This op-ed was originally published by the Los Angeles Daily Journal.
By Associate Clinical Professor Jessica A. Levinson
A small but well-publicized part of California's newly enacted budget, the so-called "Amazon tax," looks to be the catalyst behind California's next big ballot initiative battle. The law requires Internet retailers with a "physical presence" in the state to collect a sales tax from customers in the state and expands the definition of physical presence to include online retailers that have related companies or affiliates in the state. After the passage of the law, Amazon promptly cut ties with approximately 10,000 affiliates in the state.
Who would like this tax? Well, in addition to those hoping to raise revenues for the state (the state estimates that it could receive in the low hundreds of millions in tax revenues each year if residents paid taxes on online sales), anyone losing business to online retailers. Exhibit A: Wal-Mart Inc.
So what is an online retail giant to do? Since this is California, a resource-depleting two-front attack is the likely course.
First, online retailers have filed a referendum petition to repeal the tax. Yes, that's right, there is another ballot measure coming as soon as June 2012, perhaps. This petition has already faced legal problems.
The Amazon tax was passed as a trailer bill to the budget and contains an appropriation of $1,000 to the Board of Equalization for administration. The law includes an appropriation because the recently enacted ballot measure - Proposition 25 - lowered the required threshold vote on budgetary matters, including appropriations, from two-thirds to a simple majority of both Legislature houses. Proposition 25 also provided that budget-related bills take effect immediately upon enactment, and therefore added a new category to the list of statutes that go into immediate effect.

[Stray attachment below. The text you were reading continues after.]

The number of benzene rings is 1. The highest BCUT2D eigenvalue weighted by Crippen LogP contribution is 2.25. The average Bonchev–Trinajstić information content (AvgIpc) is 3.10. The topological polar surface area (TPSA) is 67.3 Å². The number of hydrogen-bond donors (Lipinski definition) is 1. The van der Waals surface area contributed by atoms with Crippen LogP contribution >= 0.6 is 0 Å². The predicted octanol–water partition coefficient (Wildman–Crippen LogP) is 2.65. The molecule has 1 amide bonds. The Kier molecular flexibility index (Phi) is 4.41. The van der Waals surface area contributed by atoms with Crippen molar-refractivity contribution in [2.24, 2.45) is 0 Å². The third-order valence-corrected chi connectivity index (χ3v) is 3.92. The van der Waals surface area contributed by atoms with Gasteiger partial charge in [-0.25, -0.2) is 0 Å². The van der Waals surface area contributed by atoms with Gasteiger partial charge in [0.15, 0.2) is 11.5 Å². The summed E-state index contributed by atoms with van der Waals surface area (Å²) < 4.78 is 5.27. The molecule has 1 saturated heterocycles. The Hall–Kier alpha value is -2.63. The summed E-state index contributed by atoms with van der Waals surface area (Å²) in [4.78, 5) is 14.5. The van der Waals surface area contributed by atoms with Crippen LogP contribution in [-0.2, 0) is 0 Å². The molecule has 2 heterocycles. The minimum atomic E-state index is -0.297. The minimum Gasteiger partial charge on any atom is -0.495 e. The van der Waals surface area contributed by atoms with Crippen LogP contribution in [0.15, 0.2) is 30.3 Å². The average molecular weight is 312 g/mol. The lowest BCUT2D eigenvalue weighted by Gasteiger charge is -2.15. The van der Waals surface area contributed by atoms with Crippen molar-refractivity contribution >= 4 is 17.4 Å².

The wrinkle is that the referendum power, contained in Article II, Section 9 of the California Constitution, provides: "The referendum is the power of the electors to approve or reject statutes or parts of statutes except urgency statutes, statutes calling elections, and statutes providing for tax levies or appropriations for usual current expenses of the State." Those four categories of statutes exempted from the referendum were the same four that, before Proposition 25, made up the list of statutes going into immediate effect. There was some question as to whether Attorney General Kamala Harris would approve the ballot title and language for the proposed referendum or whether the list of statutes exempt from the referendum should include the new categories of immediate effect statutes created by Proposition 25.
Harris did allow the proposed referendum to go forward, and ballot proponents must now gather about 505,000 signatures. She is not alone in her thinking. Proponents of Proposition 25, some legislators and the Legislative Counsel think the referendum is still be permissible, and that the right to referendum is in fact protected in the state Constitution. The Legislative Counsel concluded that while Proposition 25 "expanded the categories of immediate-effect statutes, it left untouched the categories of statutes that are excluded from referendum."
An opposite conclusion by Harris would have meant that budgetary statutes passed by a simple majority of the Legislature were referendum-proof.
Opponents of the proposed referendum could take their fight to the courts when and if online retailers gather the required number of signatures and submit those signatures to the Secretary of State.
But wait, there's more. This proposed ballot measure is likely to have company. Supporters of the tax bill such as Wal-Mart may gather signatures for a competing measure. Let the ad wars begin.
Under the second part of the online retailers' attack, they will likely make a federal case of the Amazon tax, literally. They will argue that under a 1992 U.S. Supreme Court case - Quill v. North Dakota - the state does not have the power to impose the tax. There the Court ruled that North Dakota's use-tax on sales by a mail order company that did not have a physical presence in the state violated the Commerce Clause. One note of caution, the Internet looks very different today than it did two decades ago and the Court may not have envisioned the pending issue. The question will boil down to whether Amazon and other online retailers have a sufficient "nexus" with the state.
Jessica A. Levinson is a visiting associate clinical professor at Loyola Law School. She also consults for Common Cause. She studies governance issues, including campaign finance, ethics, ballot initiatives, redistricting, term limits, and state budgets.